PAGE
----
Pupils pay price as subsidy row leads to libraries’ closure


Pupils pay price as subsidy row leads to libraries’ closure

Eastern Cape council shuts 12 down after grant is withheld over poorly managed finances


The department of arts and culture has put four municipalities in the naughty corner for running their finances so poorly – but now the libraries will suffer.
The four Eastern Cape municipalities have received disclaimer audit opinions from the auditor-general, meaning they could not account satisfactorily for their finances and spending. As a result, the department has decided to withhold their library grants “until they show they can manage the money better”.
One of the four, Dr Beyers Naude Municipality, decided to close down all 12 of its libraries, citing a lack of funds. They have already issued notices to schools and public offices. The staff will be redeployed in the municipality as a temporary measure.
The municipality receives a R2.4m grant every six months.
The Walter Sisulu, Enoch Mgijima and Mnquma municipalities have all indicated their libraries will keep operating.
This week, schools in the area indicated that their pupils were struggling since the municipality closed its libraries.
Municipal spokesperson Wilca Smith confirmed that the libraries serving a population of more than 79,290 had been closed, and would remain so until the department paid the subsidy.
Clifort van Staden, principal of Elmor Senior Primary School in Willowmore, said the closure of the libraries had affected pupils because many relied on them for research.
“Many of our learners come from disadvantaged areas and do not have laptops or computers. This issue needs to be resolved quickly. Even our school libraries do not have enough books to cater for our learners’ needs,” Van Staden said.
A teacher at Nqweba High School in Graaff-Reinet, who didn’t want to be named, said the closures might affect their matric results. “If this is not solved quickly our learners will be badly affected ... ” she said.
A teacher at Asherville Secondary School in Graaff -Reinet said: “Our leaners are affected badly as the public libraries are the only source of information. Most of our students are poor and most do not have internet access at home.”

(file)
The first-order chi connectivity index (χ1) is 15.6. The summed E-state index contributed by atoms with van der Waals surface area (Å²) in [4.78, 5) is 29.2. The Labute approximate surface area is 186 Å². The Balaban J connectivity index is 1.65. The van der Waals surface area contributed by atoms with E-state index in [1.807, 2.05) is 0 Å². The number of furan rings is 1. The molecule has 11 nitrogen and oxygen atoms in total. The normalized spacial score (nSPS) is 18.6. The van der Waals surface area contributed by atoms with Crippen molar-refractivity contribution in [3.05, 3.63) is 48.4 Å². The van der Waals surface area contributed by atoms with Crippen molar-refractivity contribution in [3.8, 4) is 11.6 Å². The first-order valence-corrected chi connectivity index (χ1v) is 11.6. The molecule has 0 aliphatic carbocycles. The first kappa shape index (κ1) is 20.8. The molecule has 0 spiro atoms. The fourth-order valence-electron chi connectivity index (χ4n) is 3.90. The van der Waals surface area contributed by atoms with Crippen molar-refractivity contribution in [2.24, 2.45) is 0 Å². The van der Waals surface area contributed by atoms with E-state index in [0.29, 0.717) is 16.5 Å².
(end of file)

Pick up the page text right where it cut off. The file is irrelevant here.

Department of arts and culture spokesperson Andile Nduna confirmed that municipalities who received disclaimers would not receive their library grants.
“The department took a decision to withhold the grant until the financial management of these municipalities improves,” he said.
His department had transferred R29m to date to municipalities for libraries for the 2018/19 financial year.
“Every year these municipalities have to comply and submit necessary documentation to receive the subsidy. Dr Beyers Naude Local Municipality did not submit the required documents on time and this has delayed its subsidy for this current financial year,” Nduna explained.
He said the department had 207 libraries in the province, serviced by 33 municipalities, to offer vital resources to address community needs.
“This is standard practice as the department always strives to pay the subsidies in July every year when the financial year of the municipality starts.”
Documents requested included a signed memorandum of agreement, an annual report, an audit report, an Audit Intervention Plan, Audited Financial Statements, confirmation of internal controls, a business plan and an expenditure report on the previous subsidy.
Nduna said the municipality did not submit the documents until the department sent officials to collect the documents.
“On verification of the documents, it was found that the municipality submitted an incomplete set of documents and had a disclaimer of opinion.”
Nduna said a detailed business plan was also requested to help the department closely monitor the expenditure with regards to the library subsidy.
He said should all the documents be received they expect to make payment before the end of the week.
“Our libraries currently employ 31 staff members. Our actual expenditure by the municipality is R7m but the grant funding received is R2,308m,” Smith said.
Smith also disputed that her municipality did submit documents, saying the only reason that was given was that the municipality has a disclaimer.
DA MPL Nomvano Zibonda called on the department to ensure that the subsidy is paid since many of the pupils in the municipality depend on the libraries.
“The cash-strapped municipality has been carrying the costs of the libraries but has reached a point now where there are no longer funds to cover operating costs or pay staff, which has led to the municipality announcing the shutdown until further notice,” Zibonda said.

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